Maternal and Child Health Journal

, Volume 17, Issue 6, pp 1016–1024

Health Care Utilization in the First Year of Life among Small- and Large- for-Gestational Age Term Infants

  • Patricia M. Dietz
  • Joanne H. Rizzo
  • Lucinda J. England
  • William M. Callaghan
  • Kimberly K. Vesco
  • F. Carol Bruce
  • Joanna E. Bulkley
  • Andrea J. Sharma
  • Mark C. Hornbrook
Article

Abstract

The objective of the study was to assess if small- and large-for gestational age term infants have greater health care utilization during the first year of life. The sample included 28,215 singleton term infants (37–42 weeks) without major birth defects delivered from 1998 through 2007 and continuously enrolled at Kaiser Permanente Northwest for 12 months after delivery. Birth weight for gestational age was categorized into 3 levels: <10th percentile (SGA), 10–90th percentile (AGA), >90th percentile (LGA). Length of delivery hospitalization, re-hospitalizations and sick/emergency room visits were obtained from electronic records. Logistic regression models estimated associations between birth weight category and re-hospitalization. Generalized linear models estimated adjusted mean number of sick/emergency visits. Among term infants, 6.2 % were SGA and 13.9 % were LGA. Of infants born by cesarean section, SGA infants had 2.7 higher odds [95 % 1.9, 3.8] than AGA infants of staying ≥5 nights during the delivery hospitalization; of those born vaginally, SGA infants had 1.5 higher adjusted odds [95 % 1.1, 2.1] of staying ≥4 nights. LGA compared to AGA infants had higher odds of re-hospitalization within 2 weeks of delivery [OR 1.25, 95 % CI 0.99, 1.58] and of a length of stay ≥4 days during that hospitalization [OR 2.6, 95 % CI 1.3, 5.0]. The adjusted mean number of sick/emergency room visits was slightly higher in SGA (7.8) than AGA (7.5) infants (P < .05). Term infants born SGA or LGA had greater health care utilization than their counterparts, although the increase in utilization beyond the initial delivery hospitalization was small.

Keywords

Low birth weight Fetal growth restriction Large for gestational age Macrosomia Health care utilization 

References

  1. 1.
    Minior, V. K., & Divon, M. Y. (1998). Fetal growth restriction at term: Myth or reality? Obstetrics and Gynecology, 92(1), 57–60.PubMedCrossRefGoogle Scholar
  2. 2.
    Zhang, X., Decker, A., Platt, R. W., & Kramer, M. S. (2008). How big is too big? The perinatal consequences of fetal macrosomia. American Journal of Obstetrics and Gynecology, 198(5), 517.e1–517.e6.CrossRefGoogle Scholar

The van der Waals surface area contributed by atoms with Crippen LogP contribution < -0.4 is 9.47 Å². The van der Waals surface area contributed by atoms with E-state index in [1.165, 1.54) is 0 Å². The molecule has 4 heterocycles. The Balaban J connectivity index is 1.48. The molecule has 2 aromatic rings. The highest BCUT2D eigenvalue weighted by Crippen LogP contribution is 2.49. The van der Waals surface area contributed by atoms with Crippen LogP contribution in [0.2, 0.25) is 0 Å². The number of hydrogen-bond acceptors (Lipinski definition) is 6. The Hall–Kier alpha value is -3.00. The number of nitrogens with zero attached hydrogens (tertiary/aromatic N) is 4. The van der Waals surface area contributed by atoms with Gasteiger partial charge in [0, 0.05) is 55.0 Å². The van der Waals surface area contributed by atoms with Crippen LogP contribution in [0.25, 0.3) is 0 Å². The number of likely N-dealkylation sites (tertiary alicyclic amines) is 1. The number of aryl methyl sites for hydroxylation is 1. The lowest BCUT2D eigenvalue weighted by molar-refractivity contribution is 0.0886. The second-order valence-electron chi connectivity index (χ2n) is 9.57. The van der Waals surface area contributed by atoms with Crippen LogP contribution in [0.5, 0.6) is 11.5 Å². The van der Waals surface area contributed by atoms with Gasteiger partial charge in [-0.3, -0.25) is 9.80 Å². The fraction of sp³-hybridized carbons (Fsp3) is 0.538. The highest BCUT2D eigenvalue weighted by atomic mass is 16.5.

3. 3.
    Stotland, N. E., Caughey, A. B., Breed, E. M., & Escobar, G. J. (2004). Risk factors and obstetric complications associated with macromia. International Journal of Gynaecology and Obstetrics, 87(3), 220–226.PubMedCrossRefGoogle Scholar
  4. 4.
    McIntire, D. D., Bloom, S. L., Casey, B. M., & Leveno, K. J. (1999). Birthweight in relation to morbidity and mortality among newborn infants. New England Journal of Medicine, 340(16), 1234–1238.PubMedCrossRefGoogle Scholar
  5. 5.
    Seeds, J. W., & Peng, J. (1998). Impaired growth and risk of fetal death: Is the tenth percentile the appropriate standard? American Journal of Obstetrics and Gynecology, 178, 658–669.PubMedCrossRefGoogle Scholar
  6. 6.
    Hornbrook, M. C., Whitlock, E. P., Berg, C. J., et al. (2006). Development of an algorithm to identify pregnancy episodes in an integrated health care delivery system. Health Services Research, 42, 908–927.CrossRefGoogle Scholar
  7. 7.
    Callaghan, W. M., & Dietz, P. M. (2010). Differences in birth weight for gestational age distributions according to the measures used to assign gestational age. American Journal of Epidemiology, 171(7), 826–836.PubMedCrossRefGoogle Scholar
  8. 8.
    Maisels, M. S., & Kring, E. A. (1998). Length of stay, jaundice, and hospital readmission. Pediatrics, 101, 995–998.PubMedCrossRefGoogle Scholar
  9. 9.
    Qiu, X., Lodha, A., Shah, P. S., Sankaran, K., Seshia, M. M., Yee, W., et al. (2012). Canadian Neonatal Network. Neonatal outcomes for small for gestational age preterm infants in Canada. American Journal of Perinatology, 29(2), 87–94.PubMedCrossRefGoogle Scholar
  10. 10.
    Luu, T. M., Lefebvre, F., Riley, P., & Infante-Rivard, C. (2010). Continuing utilisation of specialised health services in extremely preterm infants. Archives of Disease in Childhood. Fetal and Neonatal Edition, 95(5), F320–F325.PubMedCrossRefGoogle Scholar
  11. 11.
    Bird, T. M., Bronstein, J. M., Hall, R. W., Lowery, C. L., Nugent, R., & Mays, G. P. (2010). Late preterm infants: birth outcomes and health care utilization in the first year. Pediatrics, 126(2), e311–e319.PubMedCrossRefGoogle Scholar

Copyright information

© Springer Science+Business Media, LLC (outside the USA)  2012

Authors and Affiliations

  • Patricia M. Dietz
    • 1
  • Joanne H. Rizzo
    • 2
  • Lucinda J. England
    • 1
  • William M. Callaghan
    • 1
  • Kimberly K. Vesco
    • 2
  • F. Carol Bruce
    • 1
  • Joanna E. Bulkley
    • 2
  • Andrea J. Sharma
    • 1
  • Mark C. Hornbrook
    • 2
  1. 1.Division of Reproductive Health, National Center for Chronic Disease Prevention and Health PromotionCenters for Disease Control and PreventionAtlantaUSA
  2. 2.The Center for Health ResearchKaiser Permanente NorthwestPortlandUSA

Personalised recommendations